Feature Article

Coronary heart disease: multiple risk factors and risk assessment

Feature Article

Coronary heart disease: multiple risk factors and risk assessment

Andrew Tonkin, Lei Chen, Mark R Nelson

Abstract

Identification and modification of known behavioural and environmental risk factors have the potential to reduce the large toll exacted by coronary heart disease.

Key Points

  • In the landmark INTERHEART study of myocardial infarction, the ApoB/ApoA1 ratio was the most powerful predictor of risk of myocardial infarction.
  • In both men and women, potentially modifiable risk factors account for over 90% of the risk of an initial acute myocardial infarction.
  • Stopping smoking by the age of 30 years eliminates the negative effect on an individual’s life expectancy. Stopping at a later age is still beneficial.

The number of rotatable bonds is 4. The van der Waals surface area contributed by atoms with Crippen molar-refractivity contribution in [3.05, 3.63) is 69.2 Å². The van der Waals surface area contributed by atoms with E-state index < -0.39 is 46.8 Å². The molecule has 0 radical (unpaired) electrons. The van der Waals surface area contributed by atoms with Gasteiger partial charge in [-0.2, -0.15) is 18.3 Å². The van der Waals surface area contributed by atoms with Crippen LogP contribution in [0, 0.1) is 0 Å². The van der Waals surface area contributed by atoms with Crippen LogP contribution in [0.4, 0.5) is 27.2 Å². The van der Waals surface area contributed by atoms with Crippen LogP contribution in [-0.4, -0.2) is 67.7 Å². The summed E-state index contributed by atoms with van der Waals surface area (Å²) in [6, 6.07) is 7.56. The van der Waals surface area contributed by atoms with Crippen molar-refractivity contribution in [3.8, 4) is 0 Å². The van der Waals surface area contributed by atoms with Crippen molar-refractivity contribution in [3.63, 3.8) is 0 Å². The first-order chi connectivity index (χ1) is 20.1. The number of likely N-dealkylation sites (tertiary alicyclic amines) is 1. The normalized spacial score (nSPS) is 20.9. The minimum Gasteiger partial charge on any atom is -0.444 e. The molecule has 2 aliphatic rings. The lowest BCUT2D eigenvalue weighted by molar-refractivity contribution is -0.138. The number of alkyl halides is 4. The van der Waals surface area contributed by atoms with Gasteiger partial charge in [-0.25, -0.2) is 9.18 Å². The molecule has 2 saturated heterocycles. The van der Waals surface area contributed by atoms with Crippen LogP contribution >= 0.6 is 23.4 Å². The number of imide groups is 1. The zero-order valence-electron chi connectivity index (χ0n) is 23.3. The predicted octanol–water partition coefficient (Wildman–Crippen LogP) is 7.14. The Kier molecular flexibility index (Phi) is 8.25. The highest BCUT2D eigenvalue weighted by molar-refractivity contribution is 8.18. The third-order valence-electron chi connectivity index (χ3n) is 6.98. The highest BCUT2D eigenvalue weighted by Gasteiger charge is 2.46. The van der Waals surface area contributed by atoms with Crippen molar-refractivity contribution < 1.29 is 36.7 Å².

• Smoking, elevated blood pressure and dyslipidaemia account for about 75% of the variations in risk for future CHD events in people without diabetes.
  • Recent changes to PBS criteria for eligibility for subsidy of statins in people with diabetes acknowledge the high risk of CHD events in such patients.
  • GPs have a key role in reinforcing education about the need for early presentation to hospital if patients with known CHD experience 10 to 15 minutes of chest pain that might herald the onset of myocardial infarction. Provision of an action plan can be of assistance.
  • There is good evidence to support the use of aspirin (and clopidogrel in selected patients), statins, beta blockers and ACE inhibitors in patients with known CHD.